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Valerian I, captured and humiliated


expat

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Valerian was Roman Emperor from 253 to spring 260 AD. Valerian is known as the first Roman Emperor to have been taken captive in battle, captured by the Persian Emperor Shapur I after the Battle of Edessa, causing shock and instability throughout the Roman Empire.
During his captivity, it was said that at times he had to kneel down, and then Shapur would use him as a stool to mount his horse.

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The Humiliation of Emperor Valerian by Shapur I, pen and ink, Hans Holbein the Younger, ca. 1521. Kunstmuseum Basel.

Valerian I, Billon antoninianus, 253 AD. Antioch or Samosata mint IMP C P LIC VALERIANVS AVG, radiate, draped and cuirassed bust right / VOTA ORBIS, two Victories holding shield inscribed S C, palm tree behind. RIC V-I 294; Goebl 1682e Samosata; Sear 9966.
Weight: 3,4gr, 24.7mm.

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Please post your coins of Valerian I, and any relevant or educational comments

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normal_valcon0.jpg.4d826569f5293f980e416313abf5e52c.jpg

Valerian I (253 - 260 A.D.)

AR Antoninianus
O: IMP C P LIC VALERIANVS AVG, radiate and draped bust right.
R: FORTVNA REDVX, Mercury standing left, holding purse and caduceus.
Antioch Mint, 254 - 255 A.D.
21mm
3.98g
RIC V 214; MIR 36, 1561a; RSC 75

 

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Valerian I (253 - 260 A.D.)

AR Antoninianus
O: IMP C P LIC VALERIANVS AVG, radiate, draped bust right.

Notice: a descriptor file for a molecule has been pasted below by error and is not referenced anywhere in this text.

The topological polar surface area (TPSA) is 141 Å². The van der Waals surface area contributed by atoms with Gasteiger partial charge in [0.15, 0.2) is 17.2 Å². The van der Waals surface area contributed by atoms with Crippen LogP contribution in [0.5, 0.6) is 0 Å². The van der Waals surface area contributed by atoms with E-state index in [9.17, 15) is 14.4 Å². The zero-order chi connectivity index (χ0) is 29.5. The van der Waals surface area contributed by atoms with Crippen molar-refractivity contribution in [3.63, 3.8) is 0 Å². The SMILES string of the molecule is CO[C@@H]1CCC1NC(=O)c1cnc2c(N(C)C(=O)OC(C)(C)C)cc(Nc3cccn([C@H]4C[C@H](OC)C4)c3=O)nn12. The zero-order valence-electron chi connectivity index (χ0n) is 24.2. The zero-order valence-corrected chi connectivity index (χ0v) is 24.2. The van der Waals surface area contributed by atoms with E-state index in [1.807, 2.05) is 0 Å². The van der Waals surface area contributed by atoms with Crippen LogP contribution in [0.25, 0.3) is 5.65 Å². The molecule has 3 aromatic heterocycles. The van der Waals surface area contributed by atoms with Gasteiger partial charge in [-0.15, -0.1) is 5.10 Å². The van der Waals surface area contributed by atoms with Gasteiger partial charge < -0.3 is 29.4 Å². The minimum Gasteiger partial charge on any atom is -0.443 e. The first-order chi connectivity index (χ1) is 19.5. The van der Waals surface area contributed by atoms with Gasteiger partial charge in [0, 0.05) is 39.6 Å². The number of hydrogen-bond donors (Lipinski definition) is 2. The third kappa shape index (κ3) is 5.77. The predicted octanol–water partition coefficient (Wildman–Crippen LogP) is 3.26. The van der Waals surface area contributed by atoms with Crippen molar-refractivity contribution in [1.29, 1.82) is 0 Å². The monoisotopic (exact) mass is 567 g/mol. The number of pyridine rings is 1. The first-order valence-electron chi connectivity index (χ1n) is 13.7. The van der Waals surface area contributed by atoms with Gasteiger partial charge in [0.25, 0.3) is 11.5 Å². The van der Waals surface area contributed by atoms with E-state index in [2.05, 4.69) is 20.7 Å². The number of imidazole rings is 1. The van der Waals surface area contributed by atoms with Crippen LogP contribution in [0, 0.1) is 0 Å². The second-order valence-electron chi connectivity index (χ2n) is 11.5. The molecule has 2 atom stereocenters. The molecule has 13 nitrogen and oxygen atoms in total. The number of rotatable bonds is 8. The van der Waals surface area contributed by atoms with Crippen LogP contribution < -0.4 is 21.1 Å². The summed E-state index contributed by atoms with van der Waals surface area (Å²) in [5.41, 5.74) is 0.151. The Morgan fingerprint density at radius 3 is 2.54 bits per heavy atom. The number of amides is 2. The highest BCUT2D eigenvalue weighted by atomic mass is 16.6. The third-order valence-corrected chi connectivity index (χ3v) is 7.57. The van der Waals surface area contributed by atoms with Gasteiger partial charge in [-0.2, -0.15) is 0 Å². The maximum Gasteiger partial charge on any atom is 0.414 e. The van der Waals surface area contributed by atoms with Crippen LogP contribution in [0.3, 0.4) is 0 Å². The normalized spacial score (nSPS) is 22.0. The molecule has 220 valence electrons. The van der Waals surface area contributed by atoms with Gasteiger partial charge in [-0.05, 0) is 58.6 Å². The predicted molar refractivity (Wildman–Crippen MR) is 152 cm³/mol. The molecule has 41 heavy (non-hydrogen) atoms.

R: CONCORDIA EXERCIT, Concordia standing left holding patera and double cornucopiae.
21mm
3g 
RIC 81, Cohen 39; Sear 9929.

normal_valtet.jpg.141ec5766a17f773d3fa678000950290.jpg

Valerian I (253 - 260 A.D.)

Egypt, Alexandria
Billon Tetradrachm
O: A K Π ΛI OVAΛEPIANOC EV EVC, Laureate and cuirassed bust right
R: Tyche seated left, holding rudder and cornucopia; L Δ (Year 4, 256/7 A.D.) to upper left.
10.54g
24mm
Köln 2867; Dattari (Savio) 5174; K&G 88.28; Emmett 3721.4.

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I have only a couple of Valerian I coins:

Valerian I, Billon Antoninianus, AD 255-256 [Sear RCV III p. 269], Antioch Mint [or, “uncertain Syrian mint”; see id.], or Samosata Mint (Göbl) [city on the Euphrates, capital of Commagene, now submerged by Ataturk Dam, Samsat, Sanliurfa, Turkey]. Obv. Radiate, draped, and cuirassed bust right, IMP C P LIC VALERIANVS AVG / Rev. Two Victories affixing shield inscribed S•C to palm tree between them, VOTA ORBIS. RIC V.1 294, RSC IV 280 var. [no cuirass on RSC coin], Sear RCV III 9996 (ill. p. 269); Göbl MIR 1682e [R. Göbl et al., Moneta Imperii Romani, Band 35: Die Münzprägung des Kaiser Valerianus I / Gallienus / Saloninus / (253/268), etc. (Vienna, 2000)]. Purchased from Roma Numismatics Ltd., E-Sale 98, 16 Jun 2022, Lot 1411.